We went to a different beach, deeper in LPPCHEA where we spotted some White-collared Kingfisher, and a Spotted Dove. The Spotted Dove was a very unique bird with its black patch with white spots on the nape. We also spotted a Pacific Golden Plover and a Grey-tailed Tattler, both lifers. The Pacific Golden Plover was so beautiful, with it’s gold and black plumage. The Grey-tailed Tattler looked kinda cute. 🙂

Before going home, we saw a Pied Fantail on the street. This was the first time complete strangers actually asked me questions about birds, but functioning as a guide was very fun. The faces of the people when they see the White-collared Kingfisher or the Black-crowned Night Heron :O. I would definitely love to function as a guide again.

For those interested to “Pledge to Fledge” here is the link.

http://www.thepetitionsite.com/509/572/301/pledge-to-fledge/

Bird List

  1. Black-crowned Night Heron
  2. Little Egret
  3. Common Sandpiper
  4. Greater Sand Plover (Lifer)
  5. Spotted Dove (Lifer)
  6. White-Collared Kingfisher
  7. Pacific Golden Plover (Lifer)
  8. Grey-tailed Tattler (Lifer)
  9. Pied Fantail

Pledge to Fledge Weekend (Part One)

For the past two days WBCP has been holding “Pledge to Fledge” Guided Trips  to the public. Guided Trips in which we try to “Fledge” non-birders to try on birding, most of the participants were actually some of the member’s friends and relatives. The word “Fledge” means to take care of a young bird until it is ready to fly.

Day one of the of the “Pledge to Fledge” weekend, I was a bit confused because I thought we weren’t going to join it. I originally thought we were going to UP Diliman, but to my surprise my dad said “Okay, were going to La Mesa Ecopark.” I thought he was messing with me, but then I knew he was serious as we passed the road on the way to La Mesa Ecopark.

We met with the other birders at the Spill Way and they were just as surprised to see us there as I was. I saw a group of 20+ participants, and each face was surely ready to learn more about birds. Before entering the actual park, Kuya Jun showed me a Common Kingfisher. It was so cute with its orange belly and blue-green back, definitely my favorite Kingfisher that I have seen so far.

We entered the park entrance, hoping to get lucky on the Ashy Ground-Thrush, but alas, no Ashies. We went deeper into La Mesa Ecopark, seeing Olive-backed Sunbirds on some heliconia plants and birds of paradise plants. I have now realized that knowing plants and trees are actually important in birding, so that you can tell what plants and trees do birds favor.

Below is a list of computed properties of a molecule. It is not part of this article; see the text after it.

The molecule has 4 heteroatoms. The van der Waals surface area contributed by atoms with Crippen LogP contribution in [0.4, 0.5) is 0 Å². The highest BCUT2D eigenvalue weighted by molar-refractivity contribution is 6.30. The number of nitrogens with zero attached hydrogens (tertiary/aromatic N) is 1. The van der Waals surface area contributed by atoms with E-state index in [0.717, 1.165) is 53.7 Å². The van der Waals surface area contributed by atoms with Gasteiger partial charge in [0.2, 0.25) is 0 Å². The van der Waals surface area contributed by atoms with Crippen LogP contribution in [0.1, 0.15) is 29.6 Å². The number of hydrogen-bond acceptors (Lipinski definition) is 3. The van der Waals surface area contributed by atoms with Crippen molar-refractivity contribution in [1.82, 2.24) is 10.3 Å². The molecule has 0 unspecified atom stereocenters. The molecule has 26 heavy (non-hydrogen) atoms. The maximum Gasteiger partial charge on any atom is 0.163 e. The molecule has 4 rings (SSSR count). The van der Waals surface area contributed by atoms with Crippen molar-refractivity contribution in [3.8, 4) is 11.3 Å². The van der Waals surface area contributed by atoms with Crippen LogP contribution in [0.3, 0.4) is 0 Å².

We spotted some Osprey before entering the Nature Trail, and inside the trail were some cute little Philippine Pygmy Woodpeckers and Black-naped Orioles which got a lot of attention from the participants. Yellow-vented Bulbuls and Pied Fantails would show themselves once in a while

My dad saw the very first Rufous Paradise Flycatcher and I was disappointed because I thought I wouldn’t see one that day, but as I was walking down the path with Alain Pascua behind me. I saw something orange, in my mind I’m like “Dried Leaf?”, but the leaf moved “Rufous Paradise Flycatcher?!” I got my binoculars and sure enough, it was. I was so happy, and later on, everyone got a chance to see the Flycatchers.

We went out out of La Mesa Ecopark, and Kuya Jops collected the binoculars that were borrowed by the participants. Me and my Dad went to the Spill Way again, and saw some participants. One has been birding for a long time, but never joined the club, but he said he would soon. The other was his friend, a first time birder.

We saw some Little Herons and Little Egrets with Common Sandpipers, lifer. An Immature Black-crowned Night Heron was present  and still,  so were Barred Rails, swimming and drying themselves. Lowland White-eyes flew above and a White-eared Brown Dove perched itself on a small tree.

Little Egret <Photo by King Pandi>

Immature Black-crowned Night Heron

Barred Rails

I started raining so we had to leave, plus we were getting hungry, on the way out we saw some Pacific Swallows and a White-breasted Waterhen crossing the road, how ironic.

Bird List

  1. Common Kingfisher (Lifer)
  2. Olive-backed Sunbird
  3. Osprey
  4. Philippine Pygmy Woodpecker